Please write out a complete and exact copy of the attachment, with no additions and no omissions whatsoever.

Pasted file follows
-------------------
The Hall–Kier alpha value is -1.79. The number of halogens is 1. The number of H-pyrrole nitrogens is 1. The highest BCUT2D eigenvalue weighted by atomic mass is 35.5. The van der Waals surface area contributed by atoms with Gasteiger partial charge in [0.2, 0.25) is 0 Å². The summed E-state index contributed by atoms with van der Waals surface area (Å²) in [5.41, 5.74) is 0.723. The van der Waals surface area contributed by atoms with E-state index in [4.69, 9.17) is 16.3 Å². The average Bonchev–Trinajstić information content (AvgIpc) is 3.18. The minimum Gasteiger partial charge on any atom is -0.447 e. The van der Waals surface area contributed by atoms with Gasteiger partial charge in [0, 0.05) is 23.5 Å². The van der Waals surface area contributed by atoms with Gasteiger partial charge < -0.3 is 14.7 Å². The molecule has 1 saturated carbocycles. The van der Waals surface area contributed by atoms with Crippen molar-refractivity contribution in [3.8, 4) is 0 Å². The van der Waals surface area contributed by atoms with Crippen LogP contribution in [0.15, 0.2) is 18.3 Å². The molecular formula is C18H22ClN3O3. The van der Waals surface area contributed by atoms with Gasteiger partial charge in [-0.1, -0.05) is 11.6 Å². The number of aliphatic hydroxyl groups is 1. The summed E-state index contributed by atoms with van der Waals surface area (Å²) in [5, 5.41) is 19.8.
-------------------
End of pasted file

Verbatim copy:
The Hall–Kier alpha value is -1.79. The number of halogens is 1. The number of H-pyrrole nitrogens is 1. The highest BCUT2D eigenvalue weighted by atomic mass is 35.5. The van der Waals surface area contributed by atoms with Gasteiger partial charge in [0.2, 0.25) is 0 Å². The summed E-state index contributed by atoms with van der Waals surface area (Å²) in [5.41, 5.74) is 0.723. The van der Waals surface area contributed by atoms with E-state index in [4.69, 9.17) is 16.3 Å². The average Bonchev–Trinajstić information content (AvgIpc) is 3.18. The minimum Gasteiger partial charge on any atom is -0.447 e. The van der Waals surface area contributed by atoms with Gasteiger partial charge in [0, 0.05) is 23.5 Å². The van der Waals surface area contributed by atoms with Gasteiger partial charge < -0.3 is 14.7 Å². The molecule has 1 saturated carbocycles. The van der Waals surface area contributed by atoms with Crippen molar-refractivity contribution in [3.8, 4) is 0 Å². The van der Waals surface area contributed by atoms with Crippen LogP contribution in [0.15, 0.2) is 18.3 Å². The molecular formula is C18H22ClN3O3. The van der Waals surface area contributed by atoms with Gasteiger partial charge in [-0.1, -0.05) is 11.6 Å². The number of aliphatic hydroxyl groups is 1. The summed E-state index contributed by atoms with van der Waals surface area (Å²) in [5, 5.41) is 19.8.